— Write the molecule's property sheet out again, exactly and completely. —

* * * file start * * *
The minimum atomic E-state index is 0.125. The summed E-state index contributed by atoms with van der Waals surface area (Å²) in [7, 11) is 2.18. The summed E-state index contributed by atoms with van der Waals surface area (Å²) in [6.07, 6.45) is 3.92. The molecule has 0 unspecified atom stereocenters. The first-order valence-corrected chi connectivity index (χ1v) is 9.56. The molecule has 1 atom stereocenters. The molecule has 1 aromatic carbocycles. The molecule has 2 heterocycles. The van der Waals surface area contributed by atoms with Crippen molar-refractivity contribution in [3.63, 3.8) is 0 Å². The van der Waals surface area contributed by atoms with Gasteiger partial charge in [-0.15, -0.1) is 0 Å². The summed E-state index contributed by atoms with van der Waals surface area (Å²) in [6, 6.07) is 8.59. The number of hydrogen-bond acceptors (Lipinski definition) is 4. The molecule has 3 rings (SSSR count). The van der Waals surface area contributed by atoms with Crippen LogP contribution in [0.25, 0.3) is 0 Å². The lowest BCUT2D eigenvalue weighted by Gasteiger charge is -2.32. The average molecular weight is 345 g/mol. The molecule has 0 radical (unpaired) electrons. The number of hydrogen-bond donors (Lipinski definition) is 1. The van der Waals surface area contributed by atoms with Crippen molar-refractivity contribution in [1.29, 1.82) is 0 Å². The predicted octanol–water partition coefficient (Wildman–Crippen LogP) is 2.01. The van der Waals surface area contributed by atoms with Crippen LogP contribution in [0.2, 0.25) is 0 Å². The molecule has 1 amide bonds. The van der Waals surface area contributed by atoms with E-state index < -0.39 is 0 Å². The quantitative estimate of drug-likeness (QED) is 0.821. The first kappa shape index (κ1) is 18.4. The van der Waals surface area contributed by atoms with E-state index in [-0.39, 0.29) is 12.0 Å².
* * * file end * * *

The minimum atomic E-state index is 0.125. The summed E-state index contributed by atoms with van der Waals surface area (Å²) in [7, 11) is 2.18. The summed E-state index contributed by atoms with van der Waals surface area (Å²) in [6.07, 6.45) is 3.92. The molecule has 0 unspecified atom stereocenters. The first-order valence-corrected chi connectivity index (χ1v) is 9.56. The molecule has 1 atom stereocenters. The molecule has 1 aromatic carbocycles. The molecule has 2 heterocycles. The van der Waals surface area contributed by atoms with Crippen molar-refractivity contribution in [3.63, 3.8) is 0 Å². The van der Waals surface area contributed by atoms with Gasteiger partial charge in [-0.15, -0.1) is 0 Å². The summed E-state index contributed by atoms with van der Waals surface area (Å²) in [6, 6.07) is 8.59. The number of hydrogen-bond acceptors (Lipinski definition) is 4. The molecule has 3 rings (SSSR count). The van der Waals surface area contributed by atoms with Crippen LogP contribution in [0.25, 0.3) is 0 Å². The lowest BCUT2D eigenvalue weighted by Gasteiger charge is -2.32. The average molecular weight is 345 g/mol. The molecule has 0 radical (unpaired) electrons. The number of hydrogen-bond donors (Lipinski definition) is 1. The van der Waals surface area contributed by atoms with Crippen molar-refractivity contribution in [1.29, 1.82) is 0 Å². The predicted octanol–water partition coefficient (Wildman–Crippen LogP) is 2.01. The van der Waals surface area contributed by atoms with Crippen LogP contribution in [0.2, 0.25) is 0 Å². The molecule has 1 amide bonds. The van der Waals surface area contributed by atoms with E-state index < -0.39 is 0 Å². The quantitative estimate of drug-likeness (QED) is 0.821. The first kappa shape index (κ1) is 18.4. The van der Waals surface area contributed by atoms with E-state index in [-0.39, 0.29) is 12.0 Å².